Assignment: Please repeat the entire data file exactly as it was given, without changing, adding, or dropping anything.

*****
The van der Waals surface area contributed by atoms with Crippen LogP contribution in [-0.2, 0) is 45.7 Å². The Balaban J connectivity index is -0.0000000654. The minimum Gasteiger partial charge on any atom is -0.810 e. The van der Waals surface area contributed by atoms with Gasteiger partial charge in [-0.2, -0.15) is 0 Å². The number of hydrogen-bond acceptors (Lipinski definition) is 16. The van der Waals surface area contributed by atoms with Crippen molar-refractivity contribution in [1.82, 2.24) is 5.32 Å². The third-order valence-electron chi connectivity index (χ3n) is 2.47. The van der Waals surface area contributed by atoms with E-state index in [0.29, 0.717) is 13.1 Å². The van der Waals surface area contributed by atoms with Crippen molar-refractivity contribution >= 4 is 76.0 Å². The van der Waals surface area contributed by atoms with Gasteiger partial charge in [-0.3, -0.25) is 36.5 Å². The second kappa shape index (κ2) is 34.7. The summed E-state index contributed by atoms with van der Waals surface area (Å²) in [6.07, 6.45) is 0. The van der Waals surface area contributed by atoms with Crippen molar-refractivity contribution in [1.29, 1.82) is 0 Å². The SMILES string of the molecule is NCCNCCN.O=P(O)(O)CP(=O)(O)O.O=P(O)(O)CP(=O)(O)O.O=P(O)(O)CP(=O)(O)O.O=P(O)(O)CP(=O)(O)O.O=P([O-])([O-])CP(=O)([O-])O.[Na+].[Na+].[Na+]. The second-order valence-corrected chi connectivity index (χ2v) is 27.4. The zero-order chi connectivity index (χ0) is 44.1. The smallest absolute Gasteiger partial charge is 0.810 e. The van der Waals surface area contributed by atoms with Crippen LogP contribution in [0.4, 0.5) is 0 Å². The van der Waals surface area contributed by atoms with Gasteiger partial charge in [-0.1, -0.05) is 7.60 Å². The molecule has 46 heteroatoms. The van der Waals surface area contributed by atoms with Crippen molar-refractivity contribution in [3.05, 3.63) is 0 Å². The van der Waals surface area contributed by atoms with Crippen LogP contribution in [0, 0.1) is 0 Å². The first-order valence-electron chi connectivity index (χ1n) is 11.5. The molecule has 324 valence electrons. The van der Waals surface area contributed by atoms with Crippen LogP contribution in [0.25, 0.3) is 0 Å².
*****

The van der Waals surface area contributed by atoms with Crippen LogP contribution in [-0.2, 0) is 45.7 Å². The Balaban J connectivity index is -0.0000000654. The minimum Gasteiger partial charge on any atom is -0.810 e. The van der Waals surface area contributed by atoms with Gasteiger partial charge in [-0.2, -0.15) is 0 Å². The number of hydrogen-bond acceptors (Lipinski definition) is 16. The van der Waals surface area contributed by atoms with Crippen molar-refractivity contribution in [1.82, 2.24) is 5.32 Å². The third-order valence-electron chi connectivity index (χ3n) is 2.47. The van der Waals surface area contributed by atoms with E-state index in [0.29, 0.717) is 13.1 Å². The van der Waals surface area contributed by atoms with Crippen molar-refractivity contribution >= 4 is 76.0 Å². The van der Waals surface area contributed by atoms with Gasteiger partial charge in [-0.3, -0.25) is 36.5 Å². The second kappa shape index (κ2) is 34.7. The summed E-state index contributed by atoms with van der Waals surface area (Å²) in [6.07, 6.45) is 0. The van der Waals surface area contributed by atoms with Crippen molar-refractivity contribution in [1.29, 1.82) is 0 Å². The SMILES string of the molecule is NCCNCCN.O=P(O)(O)CP(=O)(O)O.O=P(O)(O)CP(=O)(O)O.O=P(O)(O)CP(=O)(O)O.O=P(O)(O)CP(=O)(O)O.O=P([O-])([O-])CP(=O)([O-])O.[Na+].[Na+].[Na+]. The second-order valence-corrected chi connectivity index (χ2v) is 27.4. The zero-order chi connectivity index (χ0) is 44.1. The smallest absolute Gasteiger partial charge is 0.810 e. The van der Waals surface area contributed by atoms with Crippen LogP contribution in [0.4, 0.5) is 0 Å². The van der Waals surface area contributed by atoms with Gasteiger partial charge in [-0.1, -0.05) is 7.60 Å². The molecule has 46 heteroatoms. The van der Waals surface area contributed by atoms with Crippen molar-refractivity contribution in [3.05, 3.63) is 0 Å². The van der Waals surface area contributed by atoms with Crippen LogP contribution in [0, 0.1) is 0 Å². The first-order valence-electron chi connectivity index (χ1n) is 11.5. The molecule has 324 valence electrons. The van der Waals surface area contributed by atoms with Crippen LogP contribution in [0.25, 0.3) is 0 Å².